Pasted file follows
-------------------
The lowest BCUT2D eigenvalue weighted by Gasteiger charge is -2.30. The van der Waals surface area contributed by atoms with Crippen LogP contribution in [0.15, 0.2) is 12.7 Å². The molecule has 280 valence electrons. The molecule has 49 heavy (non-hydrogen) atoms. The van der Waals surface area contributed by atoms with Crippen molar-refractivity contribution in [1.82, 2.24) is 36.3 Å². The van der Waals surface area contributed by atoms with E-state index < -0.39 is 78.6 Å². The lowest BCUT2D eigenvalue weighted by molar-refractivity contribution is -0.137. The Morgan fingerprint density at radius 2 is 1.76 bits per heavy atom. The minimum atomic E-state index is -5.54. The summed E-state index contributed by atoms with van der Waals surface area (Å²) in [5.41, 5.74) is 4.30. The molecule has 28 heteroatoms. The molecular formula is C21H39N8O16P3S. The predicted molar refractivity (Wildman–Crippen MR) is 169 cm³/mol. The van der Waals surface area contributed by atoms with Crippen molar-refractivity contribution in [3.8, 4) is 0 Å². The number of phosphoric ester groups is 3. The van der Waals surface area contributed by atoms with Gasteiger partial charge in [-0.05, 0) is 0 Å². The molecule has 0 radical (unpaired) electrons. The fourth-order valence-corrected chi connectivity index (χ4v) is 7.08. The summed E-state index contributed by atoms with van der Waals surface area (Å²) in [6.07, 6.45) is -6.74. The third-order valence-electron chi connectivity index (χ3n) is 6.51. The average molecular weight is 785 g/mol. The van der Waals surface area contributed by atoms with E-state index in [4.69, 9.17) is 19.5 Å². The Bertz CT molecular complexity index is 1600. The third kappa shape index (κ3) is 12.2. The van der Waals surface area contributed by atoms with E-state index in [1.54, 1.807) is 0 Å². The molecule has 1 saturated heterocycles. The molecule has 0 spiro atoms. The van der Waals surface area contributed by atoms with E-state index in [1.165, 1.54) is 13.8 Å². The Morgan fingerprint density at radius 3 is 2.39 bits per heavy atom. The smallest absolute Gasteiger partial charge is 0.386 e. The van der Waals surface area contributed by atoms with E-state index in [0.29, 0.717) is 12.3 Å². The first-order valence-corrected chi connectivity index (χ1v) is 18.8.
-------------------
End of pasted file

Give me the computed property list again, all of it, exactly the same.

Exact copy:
The lowest BCUT2D eigenvalue weighted by Gasteiger charge is -2.30. The van der Waals surface area contributed by atoms with Crippen LogP contribution in [0.15, 0.2) is 12.7 Å². The molecule has 280 valence electrons. The molecule has 49 heavy (non-hydrogen) atoms. The van der Waals surface area contributed by atoms with Crippen molar-refractivity contribution in [1.82, 2.24) is 36.3 Å². The van der Waals surface area contributed by atoms with E-state index < -0.39 is 78.6 Å². The lowest BCUT2D eigenvalue weighted by molar-refractivity contribution is -0.137. The Morgan fingerprint density at radius 2 is 1.76 bits per heavy atom. The minimum atomic E-state index is -5.54. The summed E-state index contributed by atoms with van der Waals surface area (Å²) in [5.41, 5.74) is 4.30. The molecule has 28 heteroatoms. The molecular formula is C21H39N8O16P3S. The predicted molar refractivity (Wildman–Crippen MR) is 169 cm³/mol. The van der Waals surface area contributed by atoms with Crippen molar-refractivity contribution in [3.8, 4) is 0 Å². The number of phosphoric ester groups is 3. The van der Waals surface area contributed by atoms with Gasteiger partial charge in [-0.05, 0) is 0 Å². The molecule has 0 radical (unpaired) electrons. The fourth-order valence-corrected chi connectivity index (χ4v) is 7.08. The summed E-state index contributed by atoms with van der Waals surface area (Å²) in [6.07, 6.45) is -6.74. The third-order valence-electron chi connectivity index (χ3n) is 6.51. The average molecular weight is 785 g/mol. The van der Waals surface area contributed by atoms with E-state index in [4.69, 9.17) is 19.5 Å². The Bertz CT molecular complexity index is 1600. The third kappa shape index (κ3) is 12.2. The van der Waals surface area contributed by atoms with E-state index in [1.54, 1.807) is 0 Å². The molecule has 1 saturated heterocycles. The molecule has 0 spiro atoms. The van der Waals surface area contributed by atoms with E-state index in [1.165, 1.54) is 13.8 Å². The Morgan fingerprint density at radius 3 is 2.39 bits per heavy atom. The smallest absolute Gasteiger partial charge is 0.386 e. The van der Waals surface area contributed by atoms with E-state index in [0.29, 0.717) is 12.3 Å². The first-order valence-corrected chi connectivity index (χ1v) is 18.8.